Your Banner could be here too!

Monday, 3 February 2014

Is Adultery a Taboo Subject? Asks Gilli Allan

With thanks to Eileen Schuh for suggesting the blog subject ‘controversy’

On another site I am a member of, there has recently been a debate questioning whether it is permissible in romantic fiction to include a plot-line about adultery. Adultery is acceptable, even to be expected apparently, between the ‘villains’, but if the hero or heroine falls from the straight and narrow, their behaviour spoils the story for many readers. This response is particularly strident in the American market.

In real life, adultery is the ultimate betrayal, it can prove devastating, and it is certainly not to be recommended!  The individual who has a relationship outside marriage is being disloyal and dishonourable. But adultery happens.  It happens between ordinary people, people who don’t have horns, people who feel driven to find love outside of marriage and who have perhaps agonised over their infidelity.

Writers are storytellers. We have a special way of looking at the world. I don’t think it’s possible to be narrow-minded if you’re a writer because you are always looking for the reasons behind behaviour.  I don’t mean justifying it, just observing and wondering why. Anyway, on the written page, characters who don’t have flaws are bores.

I am not interested in perfect people living a well-deserved life, where the impossibly beautiful woman meets the tall, successful, handsome (slightly arrogant) man and, after a few minor inconveniences which interrupt the inevitable, they realise they’re in love and live happily ever after.
I always have a love story at the heart of my books, but the protagonists are not necessarily drop-dead gorgeous paragons. They are ordinary people with faults and failings, who carry the burden of past mistakes. In my stories (6 books) I have dealt with drunkenness, promiscuity, under-age sex, unwanted pregnancy, death, kidnap, miscarriage, abortion, drug use, addiction, homosexuality, suicide, sexually-transmitted infection and male prostitution. I’m not going to blink, let alone get upset, if the heroine in a book I am enjoying reading falls prey to her darker nature. (And it is always the woman’s behaviour that upsets people.  The man is always given more leeway!). I am certainly not going to avoid writing such a plot-line, if the story which is unfolding in my head demands it
Don’t get me wrong - I don’t wander down the seedier alleys of human nature in a prurient way.  I am not deliberately looking for shock value. I believe I touch on such subjects lightly, without being voyeuristic. I am simply acknowledging that modern life is sometimes grubby and multi-faceted, that there are temptations and booby-traps lying in wait for the most ordinary among us.

Anyway, how could I fail to write about adultery in Fly or Fall, my current book? Adultery is basically what the story is about - how Nell, who has lived an honourable, principled life, is drawn into a world where indulging in romantic adventures appears to be commonplace. How and why did it happen and what are the consequences?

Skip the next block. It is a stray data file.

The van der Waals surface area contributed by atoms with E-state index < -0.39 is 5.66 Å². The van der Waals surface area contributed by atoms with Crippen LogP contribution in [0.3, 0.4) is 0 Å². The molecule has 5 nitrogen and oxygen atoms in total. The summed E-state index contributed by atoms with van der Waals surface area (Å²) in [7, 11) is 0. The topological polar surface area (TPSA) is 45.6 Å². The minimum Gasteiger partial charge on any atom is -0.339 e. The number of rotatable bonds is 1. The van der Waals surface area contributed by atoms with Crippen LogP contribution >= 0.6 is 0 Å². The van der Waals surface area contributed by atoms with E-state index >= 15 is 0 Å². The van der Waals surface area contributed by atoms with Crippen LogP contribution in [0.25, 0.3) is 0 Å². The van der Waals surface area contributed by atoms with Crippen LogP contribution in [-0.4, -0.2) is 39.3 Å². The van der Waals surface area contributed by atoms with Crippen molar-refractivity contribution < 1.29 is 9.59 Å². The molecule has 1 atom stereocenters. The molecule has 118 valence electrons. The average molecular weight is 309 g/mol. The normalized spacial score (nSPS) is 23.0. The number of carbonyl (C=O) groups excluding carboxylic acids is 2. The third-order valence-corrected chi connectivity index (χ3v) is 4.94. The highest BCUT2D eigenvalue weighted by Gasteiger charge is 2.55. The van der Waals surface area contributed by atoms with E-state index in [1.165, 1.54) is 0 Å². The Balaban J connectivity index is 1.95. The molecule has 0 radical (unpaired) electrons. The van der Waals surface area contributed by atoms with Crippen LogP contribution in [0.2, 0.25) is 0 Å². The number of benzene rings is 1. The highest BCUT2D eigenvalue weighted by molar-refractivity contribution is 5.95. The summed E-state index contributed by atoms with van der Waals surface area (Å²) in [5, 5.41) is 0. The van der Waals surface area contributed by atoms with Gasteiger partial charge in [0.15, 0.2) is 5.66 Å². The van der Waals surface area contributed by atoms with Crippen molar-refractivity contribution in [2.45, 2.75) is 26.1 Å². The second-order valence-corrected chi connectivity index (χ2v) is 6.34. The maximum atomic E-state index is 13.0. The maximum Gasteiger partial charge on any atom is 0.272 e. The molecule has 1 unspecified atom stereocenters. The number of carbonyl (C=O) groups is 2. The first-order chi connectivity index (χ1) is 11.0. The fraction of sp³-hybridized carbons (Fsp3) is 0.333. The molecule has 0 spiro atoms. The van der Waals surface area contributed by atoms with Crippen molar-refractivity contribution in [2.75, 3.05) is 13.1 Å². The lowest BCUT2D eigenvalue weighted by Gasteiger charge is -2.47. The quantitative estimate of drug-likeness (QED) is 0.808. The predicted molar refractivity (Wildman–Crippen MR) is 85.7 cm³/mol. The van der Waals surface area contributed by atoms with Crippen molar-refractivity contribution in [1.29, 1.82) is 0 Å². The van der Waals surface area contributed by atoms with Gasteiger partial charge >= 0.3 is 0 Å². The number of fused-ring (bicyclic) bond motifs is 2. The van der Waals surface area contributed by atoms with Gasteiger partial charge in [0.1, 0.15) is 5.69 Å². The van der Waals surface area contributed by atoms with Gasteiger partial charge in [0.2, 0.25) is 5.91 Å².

In Fly or Fall, there’s a shock waiting for Nell..... Then there’s a shock for each of the other characters in the story - not propelled by her behaviour, but coincident to it - overturning everyone’s life, like a domino derby.  It is what happens next that interests me.  How love can bloom from the wreckage of disaster; how good can come out of bad; how a life that seemed unexceptional, familiar and secure is destroyed. But it is only when Nell has been through the turmoil and emerged into the light that she realises her previous life was an illusion.

Fly or Fall ~ Coming soon in paperback
For the e-book:


  1. Great post, Gilli, and the book sounds fascinating.

  2. Very interesting, Gilli. That was a sub-plot in the first romance I'd ever read -- Jane Eyre.

  3. Exactly Rose! Jane Eyre is one of my favourites too.

  4. No I don't think adultery should be a taboo subject but I suppose its one of those subjects that needs to be written in such a way as to not make light of the consequences of it or make it sound like a fun thing to do. The strong emotions attached to it also need be handled sensitively. If its written in a mature and insightful way then I don't see why it should be a taboo subject. Looking forward to reading this book Gilli. x

  5. Great post, Gilli! I don't think adultery should be a taboo subject either. I think as writers, we should be able to write about EVERYTHING lol

  6. Thanks Jonty and Suzy. I hope I have written about it sensitively, without minimising the consequences. I don't write sweet and cosy, erotica, or blood and guts thrillers, but I defend the right of those who do tackle subjects I'd rather not. The reader has a choice.

  7. I think all of my books feature infidelity. I don't write sweet or cosy either, it's not real life. I'm not sure I write about romance; someone told me I write about relationships but there's no category for that!
    It's not a taboo subject in my book. I've experienced it the hard way so hopefully I transcribe that to the page.
    Your books are fab Gilli, keep on doing what you do best; keeping it real.

  8. This comment has been removed by the author.

    1. Try again! Thank you Ruth. I appreciate your support. I too have a (semi-detached) relationship with adultery - OH was the victim in his first marriage. So I know how damaging it can be and hope I don't treat treat the subject lightly. But.... we are all human and sometimes we stumble. The writer should have a dispassionate eye.